DOS-7K No. 2: A failed Salyut
On July 29, 1972, the USSR attempted to launch a second copy of the Salyut space station, however, its UR-500K (Proton) rocket failed to reach orbit, so the mission was never publicly announced.
DOS-2 mission at a glance:
In accordance with established practice, the Soviet space program funded the construction of at least two flight-worthy vehicles and the Salyut space station project was not an exception. The construction of the second Salyut, identified in the design paperwork as DOS-7K No. 2 or simply DOS-2, proceeded at Khrunichev Rocket and Space Plant, RKZ, Moscow with around a year-long lag relative to the original.
The second Salyut was practically identical to its predecessor, but, in May 1971, Vasily Mishin, Designer General at the TsKBEM design bureau in charge of the project, made some notes about possible spacewalks aboard the planned DOS-2. Although the forward compartment on DOS could be configured to serve as an airlock, spacewalks had not been attempted either on DOS-1 nor would be tried aboard several subsequent Soviet space stations until the launch of Salyut-6 in 1977.
Change of plans
Following the Soyuz-11 disaster in June 1971, the 7K-T transport ship was grounded for safety upgrades, while the first Salyut could not be sustained in orbit for new expeditions due to its dwindling resources.
By early August 1971, a new plan was drafted to launch a duplicate station, then still under construction, in the first quarter of 1972. Three of four modified 7K-T transport vehicles were expected to be allocated for delivering crews to the DOS-2 station throughout 1972. Like its predecessor, DOS-2 was designed to support up to three month-long expeditions lasting a total of 90 days.
It would be followed by the DOS-3 station in the fourth quarter of 1972, which would also operate for a year with the support of three or four 7K-T crew transports. Finally, DOS-4 would be launched at the end of 1973 to host up to four expeditions arriving aboard a new 7KS crew ship variant, featuring the Lira rendezvous system replacing the older Igla system.
However, the unpiloted test flight of the 7K-T variant, modified after the Soyuz-11 tragedy, only reached orbit in June 1972. By that time, specialists at the Tyuratam launch site were putting the finishing touches on the DOS-2 space station. In the footsteps of its predecessor, the fresh station was expected to be publicly announced as Salyut-2 and the surviving visuals confirm that the name was actually painted on the vehicle.
Simultaneously, two 7K-T transport vehicles – No. 34 and 35 – were prepared for launch in Tyuratam.
Because the upgrades of the 7K-T transport ship after the Soyuz-11 accident required reducing the number of crew members from three to two, planned expeditions to the second DOS station were sized accordingly. Four pairs of cosmonauts were officially approved for the DOS-2 training on Oct. 10, 1971:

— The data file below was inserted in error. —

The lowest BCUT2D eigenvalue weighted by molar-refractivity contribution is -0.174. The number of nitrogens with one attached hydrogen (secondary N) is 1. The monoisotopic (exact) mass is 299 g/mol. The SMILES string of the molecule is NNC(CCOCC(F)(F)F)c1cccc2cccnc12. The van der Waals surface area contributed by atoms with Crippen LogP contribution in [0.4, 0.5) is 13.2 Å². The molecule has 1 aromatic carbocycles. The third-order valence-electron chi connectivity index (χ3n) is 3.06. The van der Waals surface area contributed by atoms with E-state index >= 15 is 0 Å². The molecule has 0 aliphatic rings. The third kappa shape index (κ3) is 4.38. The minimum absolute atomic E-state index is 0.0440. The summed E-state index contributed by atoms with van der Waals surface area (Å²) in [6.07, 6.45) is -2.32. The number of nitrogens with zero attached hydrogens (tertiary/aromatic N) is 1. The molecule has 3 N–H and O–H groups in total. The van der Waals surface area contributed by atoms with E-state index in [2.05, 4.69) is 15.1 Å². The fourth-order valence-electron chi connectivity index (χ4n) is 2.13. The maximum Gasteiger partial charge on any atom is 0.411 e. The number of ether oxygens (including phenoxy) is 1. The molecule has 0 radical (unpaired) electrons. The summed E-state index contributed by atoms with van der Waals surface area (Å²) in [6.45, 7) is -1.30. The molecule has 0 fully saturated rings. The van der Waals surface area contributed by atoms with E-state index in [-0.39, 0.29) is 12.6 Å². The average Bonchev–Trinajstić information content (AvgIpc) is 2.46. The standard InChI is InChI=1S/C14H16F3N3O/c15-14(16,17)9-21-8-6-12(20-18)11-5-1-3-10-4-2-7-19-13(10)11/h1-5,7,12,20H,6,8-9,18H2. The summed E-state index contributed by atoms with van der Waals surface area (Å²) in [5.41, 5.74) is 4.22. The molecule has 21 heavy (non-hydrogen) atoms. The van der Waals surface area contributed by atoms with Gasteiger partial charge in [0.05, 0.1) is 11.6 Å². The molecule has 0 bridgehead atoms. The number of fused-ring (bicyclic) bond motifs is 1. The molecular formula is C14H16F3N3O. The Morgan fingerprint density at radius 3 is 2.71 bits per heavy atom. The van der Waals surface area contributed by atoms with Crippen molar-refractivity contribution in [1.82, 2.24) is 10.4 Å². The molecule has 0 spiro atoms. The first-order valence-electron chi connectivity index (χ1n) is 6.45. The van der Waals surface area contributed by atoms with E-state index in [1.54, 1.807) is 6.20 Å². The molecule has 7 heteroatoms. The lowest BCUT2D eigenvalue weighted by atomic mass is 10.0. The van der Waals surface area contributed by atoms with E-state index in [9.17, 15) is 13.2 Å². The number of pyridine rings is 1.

Kubasov, who was excluded from the Soyuz-11 mission on the eve of the faithful launch in 1971, was able to return to active training, after it was concluded that his lung issue had been the result of an allergic reaction to a chemical used to spray bushes near the Kosmonavt hotel in Tyuratam. Four other cosmonauts were moved to the DOS-2 program from the Kontakt project, which had just been canceled after several years of hopes to test an alternative docking hardware for lunar expeditions. At the same time, Petr Kolodin and A. Voronov, who were members of original three-person expeditions trained for the original Salyut, got no flight assignments in the re-configured crews and they would never make it to space.
The active cosmonaut training for the DOS-2 project was conducted from October 1971 to July 1972. (231)
DOS-2 fails at launch
The UR-500K rocket with the DOS-7K No. 2 station lifted off from Pad 23 at Site 81 in Baikonur on July 29, 1972. The first stage of the launch vehicle performed normally and separated as planned, but the second stage failed during its firing at T+181.9 seconds in flight. The stricken vehicle hit the ground 536 kilometers downrange from the launch site.
The investigation showed that the automated stabilization system of the second stage had malfunctioned due to a short circuit in its pitch and yaw channels. It was caused by an elastic deformation of the housing during operation in vacuum and was attributed to a design flaw. In the aftermath of the failure, the instrument underwent redesign and new testing. (997)
As usual for failed missions that had never reached orbit, the USSR made no public announcement about what was supposed to be the Salyut-2 space station, thus leaving this designation for a subsequent mission.
Leonov (right) and Kubasov working inside a full-scale simulator of the Salyut space station.
The DOS-7K No. 2 space station.